Let $X_1, \dots, X_c$ be independent uniform random variables on $[0,1]$. We know the number of random variables whose value will fall in the range $[0,1]$ will always be exactly $c$. Now define $Z_i = X_i + Y_i$ where $Y_i$ are independent random variables that are exponentially distribution. Let $C_Z$ be the number of random variables $Z_i$ whose value falls in the range $[0,1]$. I am interested in the distribution of $C_Z$.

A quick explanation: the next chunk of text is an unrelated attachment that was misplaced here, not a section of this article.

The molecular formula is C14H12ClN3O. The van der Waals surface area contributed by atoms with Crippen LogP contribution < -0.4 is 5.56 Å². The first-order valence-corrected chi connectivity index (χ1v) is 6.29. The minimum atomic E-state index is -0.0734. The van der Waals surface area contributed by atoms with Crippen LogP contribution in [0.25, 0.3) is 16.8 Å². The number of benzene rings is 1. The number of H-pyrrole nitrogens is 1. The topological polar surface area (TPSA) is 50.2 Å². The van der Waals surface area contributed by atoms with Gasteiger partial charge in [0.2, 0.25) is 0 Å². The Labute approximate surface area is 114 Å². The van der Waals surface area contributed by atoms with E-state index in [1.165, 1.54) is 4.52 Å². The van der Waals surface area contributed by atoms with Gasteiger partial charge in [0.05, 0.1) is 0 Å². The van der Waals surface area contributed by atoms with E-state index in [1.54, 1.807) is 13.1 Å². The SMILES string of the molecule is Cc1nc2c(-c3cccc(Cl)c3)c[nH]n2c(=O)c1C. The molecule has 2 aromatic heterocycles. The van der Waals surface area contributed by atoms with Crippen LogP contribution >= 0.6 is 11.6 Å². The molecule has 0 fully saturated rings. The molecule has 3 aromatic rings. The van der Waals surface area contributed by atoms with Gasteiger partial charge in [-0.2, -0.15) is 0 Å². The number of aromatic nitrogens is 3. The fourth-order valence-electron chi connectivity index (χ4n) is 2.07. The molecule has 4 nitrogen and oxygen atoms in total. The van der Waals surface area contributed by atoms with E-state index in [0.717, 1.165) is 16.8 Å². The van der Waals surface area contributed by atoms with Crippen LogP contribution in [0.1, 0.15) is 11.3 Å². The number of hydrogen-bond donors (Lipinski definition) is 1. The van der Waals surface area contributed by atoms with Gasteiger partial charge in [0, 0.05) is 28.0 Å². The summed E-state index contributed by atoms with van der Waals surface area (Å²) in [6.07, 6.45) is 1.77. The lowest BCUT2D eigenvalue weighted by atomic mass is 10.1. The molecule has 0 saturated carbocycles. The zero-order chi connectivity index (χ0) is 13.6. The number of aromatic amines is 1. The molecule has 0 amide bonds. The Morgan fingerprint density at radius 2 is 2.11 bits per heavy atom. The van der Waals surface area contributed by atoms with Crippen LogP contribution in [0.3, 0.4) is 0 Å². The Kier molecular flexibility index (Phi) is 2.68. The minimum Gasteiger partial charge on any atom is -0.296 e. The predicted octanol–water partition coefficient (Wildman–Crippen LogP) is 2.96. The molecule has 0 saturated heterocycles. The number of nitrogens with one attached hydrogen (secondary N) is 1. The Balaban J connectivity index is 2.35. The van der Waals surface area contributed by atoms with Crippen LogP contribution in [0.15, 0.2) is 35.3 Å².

If we set $c=100$ and $\lambda = 1$ then, by simulation the pdf of $C_Z$ looks like:
I fitted a normal distribution to the data and have drawn that on top of the histogram created by simulation. This is just to show the data appears to be approximately normal.
It seems that $C_Z$ has a shifted binomial distribution. Is that right and if so, why?
@E-A points out that the pdf is binomial with parameters (p, c) with $p = P(X_i + Y_i \leq 1)$. But what is $P(X_i + Y_i \leq 1)$? By simulation again I plotted $P(X_i + Y_i \leq 1)$ for $0 \leq \lambda \leq 5$. Does this have a simple form?